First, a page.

Always one to marshal expertise for his pet projects, the archbishop zoned in on Ted Karpf. The tall  Washington  priest with a Texan accent had written the liturgy for the AIDS Day service. But was better known for risking the loss of an entire congregation for insisting that a man with AIDS be allowed to attend the Eucharist and receive Communion using the chalice.   

The Rev Cannon Ted Karpf
That first week the infected person was too ill to attend and nobody else pitched. In short, he experienced every priest's nightmare - an empty church.

Ted has a great turn of phrase so I'l let him share the next bit, "The night before the White House events, I learned an important life lesson: never drink scotch during a decision-making session with an Archbishop on an empty stomach. In the course of a long conversation, he suggested that I come to South Africa to help build an AIDS response.

"It was a major challenge as the province included 10 million people in seven countries, including the worst-affected in the world. Njongo argued that God had answered our prayers and it was clear what I was really called to do. I capitulated.

"The next morning at breakfast with the President, Sandy Thurman, and South African ambassador Sheila Sisulu, the President offered the Archbishop whatever support he wanted. The response was: “I want this priest, Ted Karpf, to come to South Africa to work with me.”

Ted was instructed to go to Africa where the archbishop steered him into strategic planning on how to meet the challenges of HIV/AIDS in 23 dioceses over half a dozen countries.

Above all, our new AIDS champion was to listen.

Never one to stay quiet for long, Ted soon had us all listening and responding. He and the archbishop quickly became a formidable force.
Together they developed a programme, coining the notions: We are building a generation without AIDS, as well as No one dies alone and no one cares alone.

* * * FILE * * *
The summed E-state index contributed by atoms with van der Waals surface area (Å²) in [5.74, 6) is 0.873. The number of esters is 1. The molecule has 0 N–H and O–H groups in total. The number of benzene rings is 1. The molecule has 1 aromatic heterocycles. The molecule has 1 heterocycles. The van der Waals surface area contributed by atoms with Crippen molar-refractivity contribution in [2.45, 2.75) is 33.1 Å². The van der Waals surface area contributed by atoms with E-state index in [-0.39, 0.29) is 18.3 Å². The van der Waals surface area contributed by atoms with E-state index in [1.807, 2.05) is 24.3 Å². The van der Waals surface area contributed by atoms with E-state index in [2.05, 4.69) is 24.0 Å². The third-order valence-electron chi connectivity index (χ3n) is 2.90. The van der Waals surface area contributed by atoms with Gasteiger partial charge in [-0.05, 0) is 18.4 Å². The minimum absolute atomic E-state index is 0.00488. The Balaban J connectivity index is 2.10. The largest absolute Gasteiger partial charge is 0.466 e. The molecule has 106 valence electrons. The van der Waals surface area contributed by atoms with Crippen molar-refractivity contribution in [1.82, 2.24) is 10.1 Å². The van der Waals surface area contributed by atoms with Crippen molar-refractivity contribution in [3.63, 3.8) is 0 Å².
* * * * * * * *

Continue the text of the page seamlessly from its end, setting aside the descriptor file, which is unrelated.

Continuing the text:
Funded by the British government (DFID), the Americans (PEPFAR) and many others, it was until recently, the largest funded programme for faith-based AIDS work in Africa. 

An added bonus for me was a very special friendship. The spare room in our home is still referred to as 'Ted's'. (Don't get too excited, he's gay.)

Part of what brought us together was the fact that we had both discovered Anglicanism in adulthood. And he, like me, had a strong Catholic connection. 

Do you see Jesus?
Ted tells the delightful story of a great aunt, an immigrant Irish nun, a Sister of Charity. "She saw it as her mission to convert her heathen nephews and nieces. We would go to see her at her convent, and she would take us, gravely and with great care, to the sacristy in the convent. 'Do you want to see Jesus?' she would ask. 

"Then she would solemnly take the key out of the sash in her robes, go to the tabernacle box, and open it slowly. 'Do you really want to see Jesus?' 'Yes', we would answer. 

"She would reach in, and pull out the host, (a large consecrated wafer.) By now I was convinced that Jesus must be tiny, a kind of Tom Thumb. She would carefully pull out her hand, then, before we saw anything, thrust the door closed. 'You can’t see,' she said, 'because you are not Catholic'. And that was that."

There's plenty more to tell of Ted. I have an abiding memory of  him teaching me how to celebrate the Eucharist the night before I was priested. We used an ironing board, dishcloths and an excellent red wine.

No comments: